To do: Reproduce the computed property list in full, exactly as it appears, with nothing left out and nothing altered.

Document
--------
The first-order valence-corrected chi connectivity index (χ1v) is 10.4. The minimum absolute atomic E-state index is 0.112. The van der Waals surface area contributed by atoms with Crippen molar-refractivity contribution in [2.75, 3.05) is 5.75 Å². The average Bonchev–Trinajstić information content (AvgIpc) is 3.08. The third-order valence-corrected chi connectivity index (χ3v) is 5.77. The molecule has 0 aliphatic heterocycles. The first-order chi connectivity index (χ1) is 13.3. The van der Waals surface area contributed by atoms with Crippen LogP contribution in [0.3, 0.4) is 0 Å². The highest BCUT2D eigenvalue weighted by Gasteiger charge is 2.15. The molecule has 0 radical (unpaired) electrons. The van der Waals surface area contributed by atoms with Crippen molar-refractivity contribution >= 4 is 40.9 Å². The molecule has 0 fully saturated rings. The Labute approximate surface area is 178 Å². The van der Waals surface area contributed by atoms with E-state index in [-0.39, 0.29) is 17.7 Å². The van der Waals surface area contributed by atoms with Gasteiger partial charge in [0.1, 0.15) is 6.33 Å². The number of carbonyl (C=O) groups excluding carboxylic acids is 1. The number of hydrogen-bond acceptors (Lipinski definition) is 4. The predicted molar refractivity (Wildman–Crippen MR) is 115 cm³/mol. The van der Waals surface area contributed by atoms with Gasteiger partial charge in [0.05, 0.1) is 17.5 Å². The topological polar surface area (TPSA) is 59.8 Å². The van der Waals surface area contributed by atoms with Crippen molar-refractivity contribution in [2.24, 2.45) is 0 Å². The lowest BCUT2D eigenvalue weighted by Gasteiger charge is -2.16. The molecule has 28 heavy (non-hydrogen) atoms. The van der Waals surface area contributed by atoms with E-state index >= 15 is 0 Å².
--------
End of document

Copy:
The first-order valence-corrected chi connectivity index (χ1v) is 10.4. The minimum absolute atomic E-state index is 0.112. The van der Waals surface area contributed by atoms with Crippen molar-refractivity contribution in [2.75, 3.05) is 5.75 Å². The average Bonchev–Trinajstić information content (AvgIpc) is 3.08. The third-order valence-corrected chi connectivity index (χ3v) is 5.77. The molecule has 0 aliphatic heterocycles. The first-order chi connectivity index (χ1) is 13.3. The van der Waals surface area contributed by atoms with Crippen LogP contribution in [0.3, 0.4) is 0 Å². The highest BCUT2D eigenvalue weighted by Gasteiger charge is 2.15. The molecule has 0 radical (unpaired) electrons. The van der Waals surface area contributed by atoms with Crippen molar-refractivity contribution >= 4 is 40.9 Å². The molecule has 0 fully saturated rings. The Labute approximate surface area is 178 Å². The van der Waals surface area contributed by atoms with E-state index in [-0.39, 0.29) is 17.7 Å². The van der Waals surface area contributed by atoms with Gasteiger partial charge in [0.1, 0.15) is 6.33 Å². The number of carbonyl (C=O) groups excluding carboxylic acids is 1. The number of hydrogen-bond acceptors (Lipinski definition) is 4. The predicted molar refractivity (Wildman–Crippen MR) is 115 cm³/mol. The van der Waals surface area contributed by atoms with Gasteiger partial charge in [0.05, 0.1) is 17.5 Å². The topological polar surface area (TPSA) is 59.8 Å². The van der Waals surface area contributed by atoms with Crippen molar-refractivity contribution in [2.24, 2.45) is 0 Å². The lowest BCUT2D eigenvalue weighted by Gasteiger charge is -2.16. The molecule has 28 heavy (non-hydrogen) atoms. The van der Waals surface area contributed by atoms with E-state index >= 15 is 0 Å².